Thanks again for everything,
    Michaela.

    • thanks michaela. in most recipes i add all of them together. could be in some recipes i have added them later. usually i add garam masala powder and dry mango powder later. other wise spices like turmeric powder, coriander powder, red chili powder etc can be added all together. you can collect them in a bowl and then add or add one after the other in succession. garam masala is added last, as most store brought garam masala powder is made from roasted spices and then ground. so its kind of cooked before. so you add it at last. dry mango powder if added first gets reduced in it sourness. so in some recipes, where the sour element is required, its added last. for whole spices, depending on the recipe they can be added together or in steps.

      a gravy or curry dish can have an unbalanced flavor profile if doubled. most indian home cooks use the method of approximation or eye balling the ingredient, when doubling or tripling recipes. so its better to make the recipe in the proportion provided in it.

  • hi dasanna,

    I tried many of your receipies and they were delicious.
    Is there any other way to cook the potatoes instead of shallow frying them??

    • thanks raji. you can parboil the potatoes. then pan fry them in some oil. this is one way. second is just to boil the potatoes and then add them to the gravy. the frying gives a crisp texture to the potatoes. for health reasons, you can just boil them and add to the gravy.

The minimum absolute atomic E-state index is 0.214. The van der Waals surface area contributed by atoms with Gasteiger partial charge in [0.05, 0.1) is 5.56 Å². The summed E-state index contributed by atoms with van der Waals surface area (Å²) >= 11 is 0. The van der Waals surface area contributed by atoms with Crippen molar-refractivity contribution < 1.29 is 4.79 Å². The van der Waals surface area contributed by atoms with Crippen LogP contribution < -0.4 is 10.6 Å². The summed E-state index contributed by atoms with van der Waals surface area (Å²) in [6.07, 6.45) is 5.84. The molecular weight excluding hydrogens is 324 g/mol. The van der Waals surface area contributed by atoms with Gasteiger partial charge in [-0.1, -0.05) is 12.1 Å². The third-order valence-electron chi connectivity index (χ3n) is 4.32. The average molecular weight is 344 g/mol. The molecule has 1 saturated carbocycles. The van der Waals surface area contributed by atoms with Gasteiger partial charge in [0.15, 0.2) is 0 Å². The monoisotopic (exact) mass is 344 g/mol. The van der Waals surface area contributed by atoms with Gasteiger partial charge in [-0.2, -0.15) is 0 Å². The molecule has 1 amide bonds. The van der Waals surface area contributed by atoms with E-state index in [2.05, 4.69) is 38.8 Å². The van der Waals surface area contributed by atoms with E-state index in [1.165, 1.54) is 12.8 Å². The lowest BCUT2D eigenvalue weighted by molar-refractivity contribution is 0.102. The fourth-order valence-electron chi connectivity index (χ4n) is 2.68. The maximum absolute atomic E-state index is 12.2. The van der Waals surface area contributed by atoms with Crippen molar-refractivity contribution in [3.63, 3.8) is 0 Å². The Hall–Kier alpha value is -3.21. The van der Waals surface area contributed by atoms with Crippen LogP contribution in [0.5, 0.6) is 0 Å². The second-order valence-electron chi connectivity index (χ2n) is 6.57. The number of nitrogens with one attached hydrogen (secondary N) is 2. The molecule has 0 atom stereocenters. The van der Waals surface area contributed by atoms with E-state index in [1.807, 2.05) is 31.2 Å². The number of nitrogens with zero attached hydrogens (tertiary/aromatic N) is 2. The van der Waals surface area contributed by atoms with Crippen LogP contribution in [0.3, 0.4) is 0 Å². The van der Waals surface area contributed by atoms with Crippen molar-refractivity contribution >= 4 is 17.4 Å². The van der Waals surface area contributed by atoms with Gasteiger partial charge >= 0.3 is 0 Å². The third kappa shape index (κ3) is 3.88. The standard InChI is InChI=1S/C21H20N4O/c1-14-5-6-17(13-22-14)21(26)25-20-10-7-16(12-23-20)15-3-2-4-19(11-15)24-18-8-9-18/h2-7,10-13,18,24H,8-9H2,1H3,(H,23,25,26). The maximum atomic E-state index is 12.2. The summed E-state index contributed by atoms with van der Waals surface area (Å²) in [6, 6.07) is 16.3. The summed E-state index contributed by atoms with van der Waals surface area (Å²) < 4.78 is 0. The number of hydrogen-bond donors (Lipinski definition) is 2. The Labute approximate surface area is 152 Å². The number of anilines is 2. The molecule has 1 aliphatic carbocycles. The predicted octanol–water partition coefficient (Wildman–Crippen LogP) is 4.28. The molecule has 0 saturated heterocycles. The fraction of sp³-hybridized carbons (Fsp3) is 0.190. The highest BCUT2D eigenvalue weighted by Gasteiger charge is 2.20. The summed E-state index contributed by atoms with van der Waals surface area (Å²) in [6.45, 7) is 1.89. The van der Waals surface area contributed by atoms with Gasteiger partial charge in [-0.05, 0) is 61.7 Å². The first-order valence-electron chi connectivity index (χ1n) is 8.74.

• This is just an amazing recipe.. I tried it and that turned out to be very delicious.
    I tried it in a modified way also.. I dipped the baby potatoes in a mixture of Maida, cornflour, Ginger-Garlic & green chillies paste and then fried them.. Remaining procedure was same.. That dish was also quite tasty but somehow I felt there wasn't much crunchiness in the potatoes.. Can you give me any suggestions on this?

    • thanks sravani for the feedback. if you chop the potatoes in small pieces and the fry, the crunchiness will be there. when we fry batter coated veggies like potatoes or cauliflower, the more small they are chopped, the crunchier they become.

  • Hello dassana!

    I love your blog... Whenever I search for a recipe and if it's on your blog, it comes first and then I know I needn't go further :) Have made this dum aloo recipe twice already in the last one month. It surely takes some time but well worth it.
    lots of love,
    ashima

    • thank you ashima for your positive feedback and kind words :) glad you liked the punjabi dum aloo recipe.

  • Another amazing recipe,absolutely mind blowing.Thank u so much....god bless you dear?wish I could give it ten star rating.?

  • Hi ,
    I have been following your recipes for quite sometime now. All my friends here in NJ, follow your recipes. I have actually made this recipe before but this time I got bite potatoes which are smaller then baby potatoes. My question is how much ingredients I should use? I have around 50 bite potatoes which weigh 680gms. What do you suggest?
    Thank you!!

    • thank you shivani. you can use 250 grams of bite potatoes for this recipe. the rest of the ingredients remain same.